Facebook, which owns Instagram now and was already having a banner week in annoying its user base, was also rumored to be readying 15-second autoplay video advertisements on its members’ news feeds next year. Perhaps the other whispers about Facebook doing a new “self-destructing” message app for people who are sending text and photos that maybe they don’t want hanging around after the initial thrill will be better received.

Celebrities sending naughty photos of themselves to their romantic partners may want to consider a self-destructing message app themselves, although the Florida man accused of hacking Scarlett Johansson’s phone to get her naked pictures just got sentenced to 10 years in Federal prison.

DARPA, the Defense Advanced Research Projects Agency, wants to create an ultra-fast wireless network that can support speeds of 100 gigabits per second, just like fiber-optic networks can do on land. The agency is also taking submissions from folks who have their own ideas how to make such a boss network, so sign up now.

And finally, IBM is out with its annual list of The 5 in 5 — five technology predictions for the next five years. This time around, the company concentrates on cognitive computing and the five senses of touch, sight, hearing, taste and smell. Hopefully, the same machines won’t get all five senses at once and begin to learn the way humans do, because the next thing you know, they have a plan and they may not be so diplomatic about it.

Episode 29: Business as Usual

In this final episode of the year J.D. gives us a germ-free helpful hint and Pedro answers the age-old question: Android or iOS? In the news, Instagram’s new privacy policy riles up users; Facebook getting set to launch video advertising in your timeline; Hulu climbs past 3 million subscribers; and IBM lists its annual “5 for 5” predictions.

Episode 23 News: The Hurricane Ate My Homework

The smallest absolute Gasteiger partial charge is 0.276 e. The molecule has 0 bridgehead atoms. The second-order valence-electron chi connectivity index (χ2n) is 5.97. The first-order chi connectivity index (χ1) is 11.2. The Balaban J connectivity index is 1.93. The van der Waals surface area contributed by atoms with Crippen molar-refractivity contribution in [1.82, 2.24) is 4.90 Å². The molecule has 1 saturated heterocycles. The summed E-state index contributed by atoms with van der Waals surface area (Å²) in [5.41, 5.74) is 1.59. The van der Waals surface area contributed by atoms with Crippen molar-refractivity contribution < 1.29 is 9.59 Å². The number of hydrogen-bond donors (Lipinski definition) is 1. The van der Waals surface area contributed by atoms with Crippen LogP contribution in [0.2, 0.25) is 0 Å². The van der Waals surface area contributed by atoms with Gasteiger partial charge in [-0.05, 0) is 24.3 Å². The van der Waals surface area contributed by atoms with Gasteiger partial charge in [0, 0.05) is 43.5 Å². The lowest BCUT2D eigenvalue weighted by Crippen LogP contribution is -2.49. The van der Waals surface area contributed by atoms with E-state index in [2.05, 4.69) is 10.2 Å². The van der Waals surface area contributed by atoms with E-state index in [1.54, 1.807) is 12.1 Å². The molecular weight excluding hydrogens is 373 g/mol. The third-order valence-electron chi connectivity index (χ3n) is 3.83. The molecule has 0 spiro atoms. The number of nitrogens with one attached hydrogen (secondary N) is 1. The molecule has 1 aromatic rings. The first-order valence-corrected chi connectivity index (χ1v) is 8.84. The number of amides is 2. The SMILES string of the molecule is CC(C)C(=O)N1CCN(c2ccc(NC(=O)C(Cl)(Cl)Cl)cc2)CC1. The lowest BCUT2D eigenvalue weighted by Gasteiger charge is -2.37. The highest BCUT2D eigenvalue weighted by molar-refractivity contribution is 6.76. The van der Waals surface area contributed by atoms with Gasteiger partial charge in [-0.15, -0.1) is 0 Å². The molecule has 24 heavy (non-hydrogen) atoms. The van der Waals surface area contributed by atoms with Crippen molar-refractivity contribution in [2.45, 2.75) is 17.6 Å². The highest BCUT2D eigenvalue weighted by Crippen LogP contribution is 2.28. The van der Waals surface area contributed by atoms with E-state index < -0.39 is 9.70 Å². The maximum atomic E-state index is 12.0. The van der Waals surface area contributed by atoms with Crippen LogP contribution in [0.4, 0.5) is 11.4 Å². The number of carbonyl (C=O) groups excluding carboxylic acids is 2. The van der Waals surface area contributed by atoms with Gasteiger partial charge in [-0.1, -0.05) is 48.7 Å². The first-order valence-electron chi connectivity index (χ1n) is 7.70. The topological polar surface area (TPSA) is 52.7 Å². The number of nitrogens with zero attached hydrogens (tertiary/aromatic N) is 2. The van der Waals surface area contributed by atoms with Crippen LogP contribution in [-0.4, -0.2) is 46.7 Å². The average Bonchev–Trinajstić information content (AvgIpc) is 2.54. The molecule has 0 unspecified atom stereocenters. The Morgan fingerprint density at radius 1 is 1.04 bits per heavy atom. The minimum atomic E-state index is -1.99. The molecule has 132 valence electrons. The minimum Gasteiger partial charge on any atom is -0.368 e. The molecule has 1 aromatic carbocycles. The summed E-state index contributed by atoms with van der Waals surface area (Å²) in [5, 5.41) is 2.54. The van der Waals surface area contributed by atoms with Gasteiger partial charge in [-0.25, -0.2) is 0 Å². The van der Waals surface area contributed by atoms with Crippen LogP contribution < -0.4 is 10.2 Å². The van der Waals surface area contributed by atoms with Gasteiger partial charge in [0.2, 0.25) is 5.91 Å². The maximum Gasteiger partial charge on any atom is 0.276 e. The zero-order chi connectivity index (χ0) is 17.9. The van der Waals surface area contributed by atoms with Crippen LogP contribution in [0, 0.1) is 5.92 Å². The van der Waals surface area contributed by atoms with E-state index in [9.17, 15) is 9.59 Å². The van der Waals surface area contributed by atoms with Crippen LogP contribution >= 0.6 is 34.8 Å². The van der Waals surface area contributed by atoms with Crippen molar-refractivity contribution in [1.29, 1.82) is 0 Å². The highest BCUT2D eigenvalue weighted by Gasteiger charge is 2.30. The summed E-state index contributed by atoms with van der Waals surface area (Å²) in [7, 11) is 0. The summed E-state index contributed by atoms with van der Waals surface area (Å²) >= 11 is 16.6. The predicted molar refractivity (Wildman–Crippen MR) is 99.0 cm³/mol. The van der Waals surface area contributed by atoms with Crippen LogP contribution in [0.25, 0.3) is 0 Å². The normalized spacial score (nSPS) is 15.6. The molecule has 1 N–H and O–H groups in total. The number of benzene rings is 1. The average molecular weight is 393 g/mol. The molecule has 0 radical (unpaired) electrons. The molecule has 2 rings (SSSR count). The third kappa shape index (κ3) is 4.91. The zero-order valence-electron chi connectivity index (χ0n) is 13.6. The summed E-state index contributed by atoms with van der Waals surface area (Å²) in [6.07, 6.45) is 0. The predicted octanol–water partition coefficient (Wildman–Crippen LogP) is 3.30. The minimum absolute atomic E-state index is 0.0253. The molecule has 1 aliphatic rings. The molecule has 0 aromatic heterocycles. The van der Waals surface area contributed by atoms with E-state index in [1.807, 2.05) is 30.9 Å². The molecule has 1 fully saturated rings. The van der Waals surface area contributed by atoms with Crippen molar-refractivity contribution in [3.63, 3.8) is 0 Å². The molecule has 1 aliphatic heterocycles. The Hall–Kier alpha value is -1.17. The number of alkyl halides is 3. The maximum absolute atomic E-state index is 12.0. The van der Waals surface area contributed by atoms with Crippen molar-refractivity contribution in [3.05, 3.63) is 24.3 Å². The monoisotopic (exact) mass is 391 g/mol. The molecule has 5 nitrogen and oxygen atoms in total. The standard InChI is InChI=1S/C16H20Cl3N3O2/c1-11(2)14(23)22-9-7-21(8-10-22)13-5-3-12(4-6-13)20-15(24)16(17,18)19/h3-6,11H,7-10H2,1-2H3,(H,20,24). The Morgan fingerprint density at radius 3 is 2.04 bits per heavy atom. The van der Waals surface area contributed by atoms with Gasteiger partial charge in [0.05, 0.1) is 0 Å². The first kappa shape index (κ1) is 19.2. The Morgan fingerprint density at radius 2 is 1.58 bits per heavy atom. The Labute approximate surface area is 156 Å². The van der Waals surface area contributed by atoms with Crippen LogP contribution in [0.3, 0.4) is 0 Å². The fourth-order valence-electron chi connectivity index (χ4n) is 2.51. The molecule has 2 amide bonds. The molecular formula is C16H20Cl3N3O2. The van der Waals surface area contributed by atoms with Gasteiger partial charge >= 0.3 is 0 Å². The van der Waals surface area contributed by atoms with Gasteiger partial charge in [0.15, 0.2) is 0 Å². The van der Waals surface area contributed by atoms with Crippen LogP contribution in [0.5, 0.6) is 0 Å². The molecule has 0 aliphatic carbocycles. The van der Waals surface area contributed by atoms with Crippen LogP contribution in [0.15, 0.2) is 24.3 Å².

As the storms of the past few weeks — Hurricane Sandy, the US elections, a snow-spewing Nor’easter on the East Coast, it’s time to take a minute and regroup before hurling into the holiday season. Geeks everywhere were goggling over the news that Disney bought Lucasfilm and Star Wars 7 is headed for theaters in 2015; the screenwriter for the project has already been hired.

Princess Leia didn’t need no “Floral Kiss” pink blaster to pop those stormtroopers. She got the job done just fine with standard-color armaments, so sorry, product designers of little pink computers and little pink cars, you’re going to have to try harder with some of us out here. (At least a certain Hoosier songwriter already called dibs on little pink houses.)

Meanwhile, out in Redmond, Microsoft giveth and taketh away: A new Xbox Surface gaming tablet us said to be underway, but those who love Microsoft Messenger will be booted off the system next year when Microsoft retires Messenger to focus on Skype.

Amazon is said to be testing out a $7.99-a-month version of its Amazon Prime service for those who’d rather pay more in installments that cough up the $79 annual fee all at once. The Massive Superstore of Everything also signed up Staples to host its Amazon Lockers that hold your Amazon packages when you’re not home to get ‘em.

Instagram is getting some Facebook-like enhancements like profile pages and desktop access, which also seems to have generated some Facebook-like privacy concerns among advocates. Still, the mobile space is still where Instagram rules. Oh, and Mary Meeker popped up before her next annual report with some thoughts on the current state of Android, iOS, Windows and other systems people use to get in the Internet.

Mobile devices were often the only way some people on the East Coast had to communicate in the wake of Hurricane Sandy two weeks ago when the power went out in many towns and cities. The Federal Emergency Management Agency has a guide for what to do before, during and after a major storm and the folks at NBC’s Rock Center news show have compiled a list of Hurricane Sandy relief organizations and efforts for those wanting to help.

Hurricane season traditionally runs from June 1 to November 30 each year, so it’s not over yet, and then we move into winter storm season in the northern and western parts of the country. Having a cellphone car charger or hand-cranked turbine/solar unit (USB charger, flashlight, radio) on hand in times of emergency can really help, so if you’re compiling a holiday shopping list, perhaps one of those might make a more useful gift than another necktie or pair of fancy slippers. (Or those freaky singing robot fish that were way too popular a few years back…)

And if you see a storm headed your way on the TV, the Web, your weather app or your other source of weather news, be prepared. Stock up on emergency supplies of food, water, battery, candles, flashlights and all that. Fill up the car’s gas tank, batten down the hatches and bunker in until the storm passes. And if you’re going to be stuck inside while the weather rages outside, red-velvet cupcakes and a nice bourbon make excellent comfort food.